- True Stories
Lockdown Heroes:'Auto Chandran' Plays Midwife In A Roadside Drama
Novelist M. Chandrakumar talks to RD days after helping a migrant worker deliver a child on the roadside in Coimbatore
Last Thursday, Tamil writer M. Chandrakumar, widely known as ‘Auto Chandran’, was in his autorickshaw within Coimbatore city, off to deliver food to a few poor families, affected by the coronavirus lockdown. Suddenly, his day took a dramatic turn, as he found himself in the middle of am emergency, where a migrant woman from Odisha, went into labour on the roadside.
The incident took place at around 10.30 a.m. that day. Chandrakumar, 58 found Lakshmi*, in her early twenties, lying on the roadside on a bed sheet.
"There were quite a few people standing around her trying to figure out what to do. Meanwhile, her husband and her uncle had turned numb, in a state of shock," Chandrakumar tells Reader's Digest. When Chandran asked a few women, who had gathered there as curious onlookers, to help Lakshmi, nobody was ready to come forward. "Some of them were crying while others were praying, but they felt totally unequipped and helpless faced with the situation," he says.
Earlier, finding no vehicle nearby, Lakshmi’s family had decided to walk her to a hospital. After covering more than a kilometre from their home, Lakshmi went into labour suddenly.
Chandrakumar, who had once witnessed a child being delivered in his three-wheeler almost three decades ago, squatted before Lakshmi and asked her to spread out her legs, as the blood and secretions from her body soiled the bed sheet. Even as she was convulsed with pain, Lakshmi protested—uncomfortable as she was with Chandrakumar attending to her. "No woman, no matter the situation, would like a man near her at such a time. But, I tried to reassure her saying I was like her father and asked her to trust me," he says. In the meantime, someone had called for an ambulance to arrive, which was on its way, they were told.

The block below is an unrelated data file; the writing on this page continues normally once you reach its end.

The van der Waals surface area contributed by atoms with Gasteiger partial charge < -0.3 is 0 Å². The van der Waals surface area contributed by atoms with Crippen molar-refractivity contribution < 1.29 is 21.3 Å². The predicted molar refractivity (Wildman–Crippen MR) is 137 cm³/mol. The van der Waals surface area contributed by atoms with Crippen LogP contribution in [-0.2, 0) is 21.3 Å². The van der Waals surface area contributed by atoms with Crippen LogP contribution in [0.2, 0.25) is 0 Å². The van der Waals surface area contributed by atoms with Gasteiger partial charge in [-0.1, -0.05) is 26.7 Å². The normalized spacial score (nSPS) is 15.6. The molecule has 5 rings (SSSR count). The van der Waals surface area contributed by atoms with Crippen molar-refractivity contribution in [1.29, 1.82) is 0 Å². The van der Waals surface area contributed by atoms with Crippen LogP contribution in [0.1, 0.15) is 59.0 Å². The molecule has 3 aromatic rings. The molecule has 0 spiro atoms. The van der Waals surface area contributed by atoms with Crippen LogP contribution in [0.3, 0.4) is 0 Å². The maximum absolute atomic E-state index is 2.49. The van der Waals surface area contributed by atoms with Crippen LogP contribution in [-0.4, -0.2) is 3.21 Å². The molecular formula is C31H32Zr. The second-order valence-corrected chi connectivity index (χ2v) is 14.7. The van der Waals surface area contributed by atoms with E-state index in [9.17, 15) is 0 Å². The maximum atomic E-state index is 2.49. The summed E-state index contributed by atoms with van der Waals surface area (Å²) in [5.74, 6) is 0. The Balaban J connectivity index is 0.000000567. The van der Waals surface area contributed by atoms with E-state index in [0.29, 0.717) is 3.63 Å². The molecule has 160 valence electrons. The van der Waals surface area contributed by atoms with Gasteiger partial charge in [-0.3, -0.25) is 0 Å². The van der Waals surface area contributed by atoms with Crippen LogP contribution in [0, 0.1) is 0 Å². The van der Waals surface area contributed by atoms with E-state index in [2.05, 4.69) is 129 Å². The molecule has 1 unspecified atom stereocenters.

Within a minute or two, Chandrakumar could see the head of the baby popping out and immediately asked someone to prop Lakshmi up from her lying position, so it was easy for her to push. Once the baby boy was delivered, Chandran held it upside down just like it’s done in a maternity room. He then tapped the baby lightly and it let out a cry—much to the relief of the crowd. A cheer went out, as relief started setting in. Auto Chandran asked around for a new knife or a fresh pair of scissors to sever the umbilical cord. As the crowd tried to fetch a pair of scissors, the ambulance, fortunately, arrived on the scene.
"Thankfully, because of COVID-19, there’s a doctor accompanying every ambulance. This one too had an emergency kit and the umbilical cord was cut on the spot. The newborn was then wiped clean and wrapped up in a towel," says Jeeva, Chandrakumar's daughter, who had rushed to the scene, as it was hardly a few hundred metres from her house.
"It felt surreal as I held the cleaned-up baby after the mother was transferred to the ambulance on a stretcher. The baby looked so beautiful," says Jeeva, 26. Chandrakumar, in turn, says that the whole episode may have happened over a period of eight to ten minutes. "But every second seemed a lifetime," he adds.
There was a collective sigh of relief as the family, together with the infant, climbed into the ambulance. After spending three nights in the hospital, the mother and her baby were discharged on Sunday.
Chandrakumar now admits that it was his previous experience that allowed him to handle the situation calmly. "In fact, I had written a short story back then titled 'Beauty' based on the birth of the child in my autorickshaw," he says. He may well have another one bubbling within him as we speak. But then heroes like him don’t often discuss their super powers. They just change the world, one good deed at a time.
*Name changed upon request